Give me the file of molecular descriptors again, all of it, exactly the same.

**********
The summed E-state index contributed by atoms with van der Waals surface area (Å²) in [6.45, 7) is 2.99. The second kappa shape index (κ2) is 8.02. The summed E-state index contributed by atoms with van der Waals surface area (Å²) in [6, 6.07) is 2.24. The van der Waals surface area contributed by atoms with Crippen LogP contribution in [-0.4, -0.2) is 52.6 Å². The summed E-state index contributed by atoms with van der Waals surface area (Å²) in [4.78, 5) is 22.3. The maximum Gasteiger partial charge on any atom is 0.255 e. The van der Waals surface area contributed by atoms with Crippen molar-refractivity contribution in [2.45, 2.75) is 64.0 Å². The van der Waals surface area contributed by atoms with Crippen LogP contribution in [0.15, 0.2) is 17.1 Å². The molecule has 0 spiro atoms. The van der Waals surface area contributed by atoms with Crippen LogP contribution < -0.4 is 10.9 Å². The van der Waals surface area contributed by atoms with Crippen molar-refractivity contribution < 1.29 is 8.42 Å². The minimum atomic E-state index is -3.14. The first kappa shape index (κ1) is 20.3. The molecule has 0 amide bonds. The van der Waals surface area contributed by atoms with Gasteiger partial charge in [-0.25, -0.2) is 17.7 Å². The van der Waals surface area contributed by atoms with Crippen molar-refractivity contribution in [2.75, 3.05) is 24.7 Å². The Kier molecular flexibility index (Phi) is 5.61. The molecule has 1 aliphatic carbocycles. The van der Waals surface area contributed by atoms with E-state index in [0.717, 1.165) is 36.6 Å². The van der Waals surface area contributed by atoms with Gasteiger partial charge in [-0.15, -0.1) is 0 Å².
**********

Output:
The summed E-state index contributed by atoms with van der Waals surface area (Å²) in [6.45, 7) is 2.99. The second kappa shape index (κ2) is 8.02. The summed E-state index contributed by atoms with van der Waals surface area (Å²) in [6, 6.07) is 2.24. The van der Waals surface area contributed by atoms with Crippen LogP contribution in [-0.4, -0.2) is 52.6 Å². The summed E-state index contributed by atoms with van der Waals surface area (Å²) in [4.78, 5) is 22.3. The maximum Gasteiger partial charge on any atom is 0.255 e. The van der Waals surface area contributed by atoms with Crippen molar-refractivity contribution in [2.45, 2.75) is 64.0 Å². The van der Waals surface area contributed by atoms with Crippen LogP contribution in [0.15, 0.2) is 17.1 Å². The molecule has 0 spiro atoms. The van der Waals surface area contributed by atoms with Crippen LogP contribution < -0.4 is 10.9 Å². The van der Waals surface area contributed by atoms with Crippen molar-refractivity contribution < 1.29 is 8.42 Å². The minimum atomic E-state index is -3.14. The first kappa shape index (κ1) is 20.3. The molecule has 0 amide bonds. The van der Waals surface area contributed by atoms with Gasteiger partial charge in [-0.25, -0.2) is 17.7 Å². The van der Waals surface area contributed by atoms with Crippen molar-refractivity contribution in [2.75, 3.05) is 24.7 Å². The Kier molecular flexibility index (Phi) is 5.61. The molecule has 1 aliphatic carbocycles. The van der Waals surface area contributed by atoms with E-state index in [0.717, 1.165) is 36.6 Å². The van der Waals surface area contributed by atoms with Gasteiger partial charge in [-0.15, -0.1) is 0 Å².